Bloodwater Tests Confirmed: Fish Plant Outfall Contaminiated
Living Oceans applauds the B.C. government’s recent decision to conduct a review of fish processing plants, following revealing video of virus-laden bloodwater being discharged into the ocean. Videographer Tavish Campbell released the video last fall together with lab results showing the bloodwater was contaminated with piscine reovirus (PRV). The provincial government ordered fresh samples to be taken and tested. Results just reported publicly indicate not only high levels of PRV, but also enterococcus bacterium—something you’d expect to find in raw sewage.
After the video and initial lab results were released publicly, the fish farming industry said that discharge from fish processing plants was disinfected prior to release to the environment. Statements from both the B.C. Salmon Farmers’ Association and Brown’s Bay Packing Co. Ltd. cast doubt on the lab reports and on the people involved in sampling and testing. The news from the government’s tests makes it clear that the discharge was not disinfected.
“The levels of enterococcus were so high that they couldn’t be counted accurately,” said Karen Wristen, Executive Director. “The lab reported them at over 60,000 bacteria per 100 ml of effluent. For comparison, the safe level for recreational waters is less than 70 bacteria per 100 ml.”
Documents on file with the B.C. government indicate that the Brown’s Bay plant is indeed equipped with a chlorination facility, but it has a bypass valve. Chlorine would have inactivated both enterococcus and PRV. Alexandra Morton of Raincoast Research Society, who viewed Tavish’s initial samples, said they contained live intestinal worms and that the virus was later cultured in the lab, meaning it was alive when sampled and able to infect other fish.
It is difficult to put the lab results into perspective, since we don’t know how high the levels of these pathogens are after dilution in the waters of Brown’s Bay or near the plant in Tofino. Levels this high really require testing of the local waters on a priority basis to understand the risk to human health and the marine environment.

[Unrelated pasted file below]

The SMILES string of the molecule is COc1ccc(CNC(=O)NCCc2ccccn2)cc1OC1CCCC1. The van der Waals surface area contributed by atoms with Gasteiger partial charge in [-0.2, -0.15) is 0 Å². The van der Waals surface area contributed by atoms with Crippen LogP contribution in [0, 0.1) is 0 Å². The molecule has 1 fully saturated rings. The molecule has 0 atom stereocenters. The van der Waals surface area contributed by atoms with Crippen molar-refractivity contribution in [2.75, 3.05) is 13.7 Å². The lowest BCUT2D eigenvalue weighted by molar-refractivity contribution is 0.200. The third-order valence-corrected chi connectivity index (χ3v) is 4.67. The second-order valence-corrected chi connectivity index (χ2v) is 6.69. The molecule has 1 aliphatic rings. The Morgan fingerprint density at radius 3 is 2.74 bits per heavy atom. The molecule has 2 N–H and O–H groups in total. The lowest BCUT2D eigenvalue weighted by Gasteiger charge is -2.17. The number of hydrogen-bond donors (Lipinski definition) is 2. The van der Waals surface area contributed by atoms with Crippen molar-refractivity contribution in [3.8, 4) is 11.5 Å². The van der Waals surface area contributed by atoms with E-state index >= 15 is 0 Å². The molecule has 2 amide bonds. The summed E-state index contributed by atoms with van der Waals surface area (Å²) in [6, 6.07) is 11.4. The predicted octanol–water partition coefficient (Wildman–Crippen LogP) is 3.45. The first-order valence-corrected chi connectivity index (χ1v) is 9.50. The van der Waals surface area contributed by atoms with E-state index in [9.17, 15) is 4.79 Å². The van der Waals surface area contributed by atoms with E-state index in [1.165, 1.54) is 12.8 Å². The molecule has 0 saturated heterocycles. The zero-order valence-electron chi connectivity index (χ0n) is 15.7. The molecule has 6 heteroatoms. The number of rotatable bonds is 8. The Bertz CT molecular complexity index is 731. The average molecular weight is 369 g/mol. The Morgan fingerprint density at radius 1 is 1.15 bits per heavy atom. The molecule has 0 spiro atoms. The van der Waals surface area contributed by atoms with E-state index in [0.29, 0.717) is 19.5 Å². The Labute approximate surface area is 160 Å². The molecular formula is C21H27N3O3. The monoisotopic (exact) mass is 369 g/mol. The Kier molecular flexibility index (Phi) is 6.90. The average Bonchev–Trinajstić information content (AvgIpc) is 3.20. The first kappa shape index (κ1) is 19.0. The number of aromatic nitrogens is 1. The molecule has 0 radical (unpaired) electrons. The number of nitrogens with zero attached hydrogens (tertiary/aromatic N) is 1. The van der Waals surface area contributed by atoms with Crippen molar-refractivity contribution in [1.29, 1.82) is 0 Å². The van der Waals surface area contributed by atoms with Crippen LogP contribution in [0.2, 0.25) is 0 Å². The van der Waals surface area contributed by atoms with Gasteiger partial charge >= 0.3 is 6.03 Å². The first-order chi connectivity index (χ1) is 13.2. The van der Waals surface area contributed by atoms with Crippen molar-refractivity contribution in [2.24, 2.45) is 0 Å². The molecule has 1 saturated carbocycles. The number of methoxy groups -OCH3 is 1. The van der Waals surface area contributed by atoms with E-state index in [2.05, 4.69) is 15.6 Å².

It is presently unknown why the levels of enterococcus were so high in the processing plant waste. It is common practice to starve fish for several days before slaughter, so that their guts will be empty. A DFO webpage entitled “Thinking Out of the Box: Exploring Strategies to Reduce Sea Lice Infestations in Salmon Farms1” dated 2017-01-19 reports that DFO has been exploring since 2013 the use of beneficial bacteria added to feed to increase resistance to sea lice, but there is no publicly available information about the content of feeds currently in use. Samples taken from the well of a boat used to transport fish to Lions Gate also tested positive for enterococcus, but the levels (690 CFU/100 ml) were orders of magnitude lower than the levels at the plants.
Alex Morton has asked the Ministry of the Environment to look into the potential for danger to human health and the marine environment arising from this bloodwater. However, the most urgent concern is, now that government knows about this plume of PRV-infected bloodwater, are they going to allow another generation of Fraser River salmon to swim through it starting in a few weeks?